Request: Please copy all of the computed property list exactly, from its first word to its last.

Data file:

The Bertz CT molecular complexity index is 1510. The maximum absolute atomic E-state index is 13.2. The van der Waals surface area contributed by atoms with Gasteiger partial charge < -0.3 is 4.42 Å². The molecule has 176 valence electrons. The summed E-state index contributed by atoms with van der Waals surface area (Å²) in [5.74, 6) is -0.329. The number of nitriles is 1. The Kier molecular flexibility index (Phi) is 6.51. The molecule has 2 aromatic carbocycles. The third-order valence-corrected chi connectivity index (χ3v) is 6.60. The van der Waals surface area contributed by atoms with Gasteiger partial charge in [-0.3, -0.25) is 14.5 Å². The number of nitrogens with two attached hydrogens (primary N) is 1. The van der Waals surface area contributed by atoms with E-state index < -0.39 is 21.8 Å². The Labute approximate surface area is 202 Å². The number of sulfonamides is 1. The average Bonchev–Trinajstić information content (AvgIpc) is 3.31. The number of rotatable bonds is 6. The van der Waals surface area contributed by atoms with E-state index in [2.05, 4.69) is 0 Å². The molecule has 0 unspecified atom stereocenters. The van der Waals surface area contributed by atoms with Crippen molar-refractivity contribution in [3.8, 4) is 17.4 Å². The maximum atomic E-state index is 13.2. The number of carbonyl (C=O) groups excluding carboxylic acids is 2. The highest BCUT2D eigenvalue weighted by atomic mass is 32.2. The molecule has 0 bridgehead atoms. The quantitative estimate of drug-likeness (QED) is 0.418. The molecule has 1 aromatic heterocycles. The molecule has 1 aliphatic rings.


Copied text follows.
The Bertz CT molecular complexity index is 1510. The maximum absolute atomic E-state index is 13.2. The van der Waals surface area contributed by atoms with Gasteiger partial charge < -0.3 is 4.42 Å². The molecule has 176 valence electrons. The summed E-state index contributed by atoms with van der Waals surface area (Å²) in [5.74, 6) is -0.329. The number of nitriles is 1. The Kier molecular flexibility index (Phi) is 6.51. The molecule has 2 aromatic carbocycles. The third-order valence-corrected chi connectivity index (χ3v) is 6.60. The van der Waals surface area contributed by atoms with Gasteiger partial charge in [-0.3, -0.25) is 14.5 Å². The number of nitrogens with two attached hydrogens (primary N) is 1. The van der Waals surface area contributed by atoms with E-state index < -0.39 is 21.8 Å². The Labute approximate surface area is 202 Å². The number of sulfonamides is 1. The average Bonchev–Trinajstić information content (AvgIpc) is 3.31. The number of rotatable bonds is 6. The van der Waals surface area contributed by atoms with E-state index in [2.05, 4.69) is 0 Å². The molecule has 0 unspecified atom stereocenters. The van der Waals surface area contributed by atoms with Crippen molar-refractivity contribution in [3.8, 4) is 17.4 Å². The maximum atomic E-state index is 13.2. The number of carbonyl (C=O) groups excluding carboxylic acids is 2. The highest BCUT2D eigenvalue weighted by atomic mass is 32.2. The molecule has 0 bridgehead atoms. The quantitative estimate of drug-likeness (QED) is 0.418. The molecule has 1 aromatic heterocycles. The molecule has 1 aliphatic rings.